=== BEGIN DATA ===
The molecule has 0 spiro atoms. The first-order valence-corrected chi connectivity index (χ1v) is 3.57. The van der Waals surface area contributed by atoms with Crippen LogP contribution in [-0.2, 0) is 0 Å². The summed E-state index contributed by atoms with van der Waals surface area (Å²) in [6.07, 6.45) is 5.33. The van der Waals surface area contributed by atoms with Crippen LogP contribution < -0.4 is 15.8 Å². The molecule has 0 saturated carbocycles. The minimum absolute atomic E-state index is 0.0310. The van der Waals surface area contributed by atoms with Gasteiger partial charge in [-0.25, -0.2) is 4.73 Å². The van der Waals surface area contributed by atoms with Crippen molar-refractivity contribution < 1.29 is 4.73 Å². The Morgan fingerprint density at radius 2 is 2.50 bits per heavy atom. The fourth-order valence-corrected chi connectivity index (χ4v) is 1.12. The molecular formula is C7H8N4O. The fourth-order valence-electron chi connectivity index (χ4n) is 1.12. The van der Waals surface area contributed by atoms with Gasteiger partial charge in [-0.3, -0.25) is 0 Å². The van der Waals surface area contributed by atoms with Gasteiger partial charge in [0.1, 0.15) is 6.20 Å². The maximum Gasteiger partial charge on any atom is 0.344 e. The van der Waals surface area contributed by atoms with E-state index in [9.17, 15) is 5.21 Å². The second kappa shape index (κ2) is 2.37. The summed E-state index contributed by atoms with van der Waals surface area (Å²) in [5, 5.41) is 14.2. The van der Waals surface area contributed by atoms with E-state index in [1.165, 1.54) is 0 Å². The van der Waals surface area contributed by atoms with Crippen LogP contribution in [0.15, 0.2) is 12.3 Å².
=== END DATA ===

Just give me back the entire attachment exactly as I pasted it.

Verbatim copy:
The molecule has 0 spiro atoms. The first-order valence-corrected chi connectivity index (χ1v) is 3.57. The van der Waals surface area contributed by atoms with Crippen LogP contribution in [-0.2, 0) is 0 Å². The summed E-state index contributed by atoms with van der Waals surface area (Å²) in [6.07, 6.45) is 5.33. The van der Waals surface area contributed by atoms with Crippen LogP contribution < -0.4 is 15.8 Å². The molecule has 0 saturated carbocycles. The minimum absolute atomic E-state index is 0.0310. The van der Waals surface area contributed by atoms with Gasteiger partial charge in [-0.25, -0.2) is 4.73 Å². The van der Waals surface area contributed by atoms with Crippen molar-refractivity contribution < 1.29 is 4.73 Å². The Morgan fingerprint density at radius 2 is 2.50 bits per heavy atom. The fourth-order valence-corrected chi connectivity index (χ4v) is 1.12. The molecular formula is C7H8N4O. The fourth-order valence-electron chi connectivity index (χ4n) is 1.12. The van der Waals surface area contributed by atoms with Gasteiger partial charge in [-0.3, -0.25) is 0 Å². The van der Waals surface area contributed by atoms with Gasteiger partial charge in [0.1, 0.15) is 6.20 Å². The maximum Gasteiger partial charge on any atom is 0.344 e. The van der Waals surface area contributed by atoms with E-state index in [9.17, 15) is 5.21 Å². The second kappa shape index (κ2) is 2.37. The summed E-state index contributed by atoms with van der Waals surface area (Å²) in [5, 5.41) is 14.2. The van der Waals surface area contributed by atoms with E-state index in [1.165, 1.54) is 0 Å². The van der Waals surface area contributed by atoms with Crippen LogP contribution in [0.15, 0.2) is 12.3 Å².